Five Tips for Leading Through VUCA

Tue, Dec 02, 2008

VUCAIt's official. The United States is in a recession, and has been for a year, according to the National Bureau of Economic Research. And for many I have spoken to, this recession feels very different from past ones. I believe that the difference is the level of VUCA, or volatility, uncertainty, complexity, and ambiguity. Regular readers of my blog know that I have posted a number of blogs on the topic. Simply put, VUCA is like an E ticket ride at Disneyland , in dense fog, with a stuck stop/start gear.

So how is a business leader to lead? During 2002-2007, I entered a doctoral study program at Fielding Graduate University while also continuing my consulting and coaching practice. During that time, I did in-depth research on leadership and culture in times of crisis. While I can write for days on this topic, and did, and will continue to do so, here are a few findings from my proprietary research.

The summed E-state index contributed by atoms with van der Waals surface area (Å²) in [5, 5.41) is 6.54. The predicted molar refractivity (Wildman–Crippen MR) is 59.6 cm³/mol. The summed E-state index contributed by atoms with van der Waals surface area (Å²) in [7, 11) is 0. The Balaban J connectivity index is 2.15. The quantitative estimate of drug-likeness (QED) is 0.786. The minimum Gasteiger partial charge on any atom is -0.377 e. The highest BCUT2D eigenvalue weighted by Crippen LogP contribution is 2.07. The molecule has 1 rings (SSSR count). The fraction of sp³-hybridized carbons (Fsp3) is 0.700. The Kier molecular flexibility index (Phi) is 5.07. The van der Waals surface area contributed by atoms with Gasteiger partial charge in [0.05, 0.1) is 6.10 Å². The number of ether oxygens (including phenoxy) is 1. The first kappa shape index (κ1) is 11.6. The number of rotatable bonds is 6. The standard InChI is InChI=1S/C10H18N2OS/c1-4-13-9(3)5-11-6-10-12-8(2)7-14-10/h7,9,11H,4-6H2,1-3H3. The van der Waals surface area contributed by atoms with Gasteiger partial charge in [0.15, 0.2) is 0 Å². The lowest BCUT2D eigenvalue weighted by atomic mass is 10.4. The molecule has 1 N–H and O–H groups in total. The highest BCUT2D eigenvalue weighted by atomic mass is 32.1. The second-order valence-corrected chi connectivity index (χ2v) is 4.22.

Leaders who effectively lead through VUCA exhibit the following five characteristics:

1. They are adept at quickly gathering complex information, making sense of it, and determining where to focus resources and where to cut their losses. Some academic writers labeled this strategic capacity as wisdom.

2. They are able to spot trends far in the future, as well as make certain that concrete plans are in place for allocating resources and schedules to ensure short term viability.

3. They are decisive. They make decisions and stick to them.

4. They have the interpersonal capacity to build strong networks, build follower-ship, and make things happen

5. They are able to build organizations that collaborate across functions, demonstrate accountability, and recognize and communicate early warning signs

Executive leaders are responsible for balancing the needs for short-term results with a long-term strategic view for sustainability. Doing this through VUCA is increasingly challenging. Having a team of strong leaders is critical, as well as trusted advisors to validate thinking and guide strategic thinking.

Marcia Ruben Ph.D, PCC, CMC

Marcia Ruben Ph.D, PCC, CMC

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